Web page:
Officials want more spending to fight invasive species

Joe Eisterhold
Minnesota DNR Invasive Species Specialist Joe Eisterhold tries to peer through a hole on the frame of a boat lift in Detroit Lakes in northwest Minnesota on Friday, Oct. 25, 2013. Zebra mussels could attach to inside the frame while it's submerged in a lake.
MPR Photo/Dan Gunderson

Joe Eisterhold ran his hands across a boat lift near Big Detroit Lake, feeling for tell-tale traces of juvenile zebra mussels. On painted surfaces, the tiny, destructive pests feel like sandpaper.

"Gotta emphasize that people need to look at their equipment," Eisterhold, a Minnesota Department of Natural Resources invasive species specialist, said as he felt around the lift.

There were no signs of zebra mussels this day and nothing alarming at Big Detroit since an unconfirmed mussel sighting this summer. Still, vigilance is crucial. Becker County has more than 800 lakes and lots of docks and boat lifts where the mussels can hide. With people pulling boats out of the lake for the winter, there's no question it's a good time to check.

A harder question -- who should pay for that vigilance? -- is up for debate.

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Local officials and private groups want the state to spend more, but they aren't waiting for that to happen. That's true in Becker County, where officials are planning to set up boat decontamination stations next summer and get more involved in enforcement of invasive species laws, said Steve Skoog, the county's environmental services director.

Zebra mussels
A rock with zebra mussels attached was found by the Minnehaha Creek Watershed District during a sampling in Minnehaha Creek in this file photo from July 2012.
Courtesy of Minnehaha Creek Watershed District

The next threat is sure to come, he added, so officials are "trying to bring together different levels of government, from townships and cities, county, lake shore associations and try to figure out how much outreach we need, how much enforcement we need and who funds it."

The money will have to come from government and private funds -- perhaps user fees to pay for boat decontamination, he added.

The DNR has an $8 million budget to fight aquatic invasive species. Local groups spend a similar amount. People attending citizen forums on environmental issues late last year ranked aquatic invasive species second among all water related concerns. But there's not enough support to push for additional state money, said Tara Guetter, administrator of the Pelican River Watershed District.

The perceived lack of funding is very frustrating for lake residents, Guetter added.

Last week the Legislative Citizen Commission on Minnesota Resources did not recommend funding for a $5 million DNR proposal to help local organizations fight invasive species. Instead, the panel backed a $219,000 project to control aquatic invasive species in the Red River Valley. The Lessard-Sams Outdoor Heritage Fund is recommending $3.6 million for a project to develop pilot projects around the state.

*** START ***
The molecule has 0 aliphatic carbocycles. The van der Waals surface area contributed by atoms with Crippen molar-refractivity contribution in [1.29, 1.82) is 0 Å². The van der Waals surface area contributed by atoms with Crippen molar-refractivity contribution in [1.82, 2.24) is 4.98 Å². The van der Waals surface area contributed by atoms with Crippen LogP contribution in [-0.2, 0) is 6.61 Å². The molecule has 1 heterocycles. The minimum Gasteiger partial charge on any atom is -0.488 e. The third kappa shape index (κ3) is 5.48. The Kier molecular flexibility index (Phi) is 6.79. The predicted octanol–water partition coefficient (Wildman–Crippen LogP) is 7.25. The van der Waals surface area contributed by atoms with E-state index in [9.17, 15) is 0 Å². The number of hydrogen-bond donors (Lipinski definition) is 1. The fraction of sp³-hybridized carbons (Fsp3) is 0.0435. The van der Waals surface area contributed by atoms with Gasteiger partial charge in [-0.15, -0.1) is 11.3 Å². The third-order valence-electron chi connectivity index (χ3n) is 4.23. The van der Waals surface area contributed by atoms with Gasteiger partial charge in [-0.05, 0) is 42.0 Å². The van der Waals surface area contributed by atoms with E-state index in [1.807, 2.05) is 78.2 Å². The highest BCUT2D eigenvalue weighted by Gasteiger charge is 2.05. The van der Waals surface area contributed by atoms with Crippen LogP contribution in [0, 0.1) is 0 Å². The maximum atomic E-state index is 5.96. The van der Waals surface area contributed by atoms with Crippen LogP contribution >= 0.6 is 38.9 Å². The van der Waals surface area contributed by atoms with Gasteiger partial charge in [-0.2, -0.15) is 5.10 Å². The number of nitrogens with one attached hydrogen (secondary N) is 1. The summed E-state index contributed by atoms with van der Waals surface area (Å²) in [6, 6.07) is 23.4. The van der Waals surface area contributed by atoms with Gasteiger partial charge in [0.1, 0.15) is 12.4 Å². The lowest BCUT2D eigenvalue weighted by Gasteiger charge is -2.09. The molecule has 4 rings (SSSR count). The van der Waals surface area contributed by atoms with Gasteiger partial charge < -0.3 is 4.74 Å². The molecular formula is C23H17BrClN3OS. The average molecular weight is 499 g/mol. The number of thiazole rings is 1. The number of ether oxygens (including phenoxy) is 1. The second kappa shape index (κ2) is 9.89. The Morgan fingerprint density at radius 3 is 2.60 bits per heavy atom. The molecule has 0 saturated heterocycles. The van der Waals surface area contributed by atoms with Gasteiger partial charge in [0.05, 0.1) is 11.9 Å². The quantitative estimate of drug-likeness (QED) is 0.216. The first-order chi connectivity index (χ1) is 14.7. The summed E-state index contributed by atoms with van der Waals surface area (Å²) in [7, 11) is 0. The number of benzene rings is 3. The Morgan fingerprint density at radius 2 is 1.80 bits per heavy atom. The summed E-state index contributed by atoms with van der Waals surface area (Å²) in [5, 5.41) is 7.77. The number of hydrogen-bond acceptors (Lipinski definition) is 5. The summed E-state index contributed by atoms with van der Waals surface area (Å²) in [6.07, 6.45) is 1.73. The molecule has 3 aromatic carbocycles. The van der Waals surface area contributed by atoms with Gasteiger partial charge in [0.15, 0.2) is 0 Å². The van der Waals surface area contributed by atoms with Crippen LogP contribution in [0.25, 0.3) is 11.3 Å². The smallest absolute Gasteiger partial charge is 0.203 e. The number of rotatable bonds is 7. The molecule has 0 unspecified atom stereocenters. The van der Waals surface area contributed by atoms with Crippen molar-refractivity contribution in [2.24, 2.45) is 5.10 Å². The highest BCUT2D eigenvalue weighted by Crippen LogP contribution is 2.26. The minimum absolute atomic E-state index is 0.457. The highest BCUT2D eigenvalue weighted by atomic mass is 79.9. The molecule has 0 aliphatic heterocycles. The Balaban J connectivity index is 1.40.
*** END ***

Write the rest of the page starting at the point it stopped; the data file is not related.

"The Clean Water Fund, the Lessard-Sams Outdoor Heritage Fund, the LCCMR -- it seems like each of those the council members are pointing the finger at the other funds and saying, 'No, we think you should be funding this,'" said Guetter, who's also part of a local committee that's planning for a more aggressive campaign against aquatic invasive species.

Guetter hopes that by next spring, there will be a better plan to address aquatic invasive species in Becker County and across the state.

Minnesota DNR Invasive Species Specialist Joe Eisterhold runs his hand over a boat lift frame in Detroit Lakes on Friday, Oct. 25, 2013 feeling for tiny zebra mussels that make the surface rough like sandpaper.
MPR Photo/Dan Gunderson

The need is obvious, especially when it comes to zebra mussels. As they invade and multiply, they filter lake water, allowing sunlight to penetrate more deeply. That causes more plant growth, including and algae and weeds. They kill native clams by colonizing on the clam shell so they can't move or eat. Their razor-sharp shells can slice open bare feet.

While the money questions are sorted out, the DNR strongly encourages lake residents to check gear that's been in the water.

"People are very engaged in our area here. The lakes are our livelihood," Guetter said.

"My husband and I we took our boat, docks and lifts out ourselves," she added. "I was in the water and feeling with my hand and checking everything out with my heart beating strongly, praying I didn't see anything on our own equipment."